Do what thou wilt shall be the whole of the Law.
Sappho is the most famous woman poet of the ancient world. The bulk of her poetry, which was well-known and greatly admired through much of antiquity, has been lost, but her immense reputation has endured through surviving fragments. Yet the fragments are lovely.
We will have a short talk on the life and work of Sappho, followed by a participatory poetry reading. You are welcome to find your favorite poem by Sappho and bring to read.
Sappho is honored by as a saint in the Thelemic Mass. The Thelemic Mass is a distinctive ritual of Temple of Thelema based on A.'.A.'. Liber XV: Ecclesia Gnostica Catholica Canon Missae (written by Aleister Crowley in 1913). Crowley sought to create a Mass specifically based on The Book of the Law and conveying its truths in a vehicle of popular religion. He succeeded beautifully. The result was Liber XV.
Unfortunately, he also wrote it to include distinctive symbols, and even confidential signs and tokens, of one organization of which he then was a senior officer (O.T.O.). Besides compromising that fraternity’s privacy, it also made the Mass overly narrow IF THE GOAL WAS TO REACH THE MOST DIVERSE COMMUNITY.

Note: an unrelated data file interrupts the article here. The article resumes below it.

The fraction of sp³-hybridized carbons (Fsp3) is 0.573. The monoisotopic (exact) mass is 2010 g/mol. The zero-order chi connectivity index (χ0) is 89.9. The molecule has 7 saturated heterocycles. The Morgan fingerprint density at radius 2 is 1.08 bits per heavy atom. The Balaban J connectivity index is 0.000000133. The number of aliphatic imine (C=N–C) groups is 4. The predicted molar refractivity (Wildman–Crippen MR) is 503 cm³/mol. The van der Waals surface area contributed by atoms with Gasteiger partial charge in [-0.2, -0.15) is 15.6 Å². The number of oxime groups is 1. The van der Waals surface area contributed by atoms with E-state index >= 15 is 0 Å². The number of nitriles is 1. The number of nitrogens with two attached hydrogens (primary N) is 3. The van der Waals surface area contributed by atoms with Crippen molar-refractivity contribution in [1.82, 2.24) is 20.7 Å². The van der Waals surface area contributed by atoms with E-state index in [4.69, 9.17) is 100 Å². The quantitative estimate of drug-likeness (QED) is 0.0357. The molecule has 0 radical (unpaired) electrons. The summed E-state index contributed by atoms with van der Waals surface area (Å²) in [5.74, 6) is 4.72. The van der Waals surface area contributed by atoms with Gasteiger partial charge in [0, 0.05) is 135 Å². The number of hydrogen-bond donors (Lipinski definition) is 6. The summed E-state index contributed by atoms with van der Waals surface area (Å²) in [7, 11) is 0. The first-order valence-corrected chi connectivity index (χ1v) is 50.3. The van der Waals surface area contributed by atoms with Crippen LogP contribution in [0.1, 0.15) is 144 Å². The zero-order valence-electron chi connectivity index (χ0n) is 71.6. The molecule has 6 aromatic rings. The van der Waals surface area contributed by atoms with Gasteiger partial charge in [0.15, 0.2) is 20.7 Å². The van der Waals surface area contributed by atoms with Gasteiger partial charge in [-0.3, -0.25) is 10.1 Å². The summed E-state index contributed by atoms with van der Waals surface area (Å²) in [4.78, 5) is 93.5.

Temple of Thelema, many years ago, undertook a modest rewrite. About 93% of our Mass is Crowley’s sublime original. The other 7% is our distinctive contribution.
One of the purposes of the rewrite is to further equilibrate the balance between gender energies in the Mass: Social standards on this issue, thankfully, have shifted in the 90 years since Liber XV was crafted. One aspect of this was to include female saints along as well as male saints.
There have been requests for more information on who the 70 saints of the Thelemic Mass are. Tonight we will focus on one of the female saints from the ancient Pagans: The Greek poet Sappho. We will conclude with a poetry reading.
Love is the law, love under will.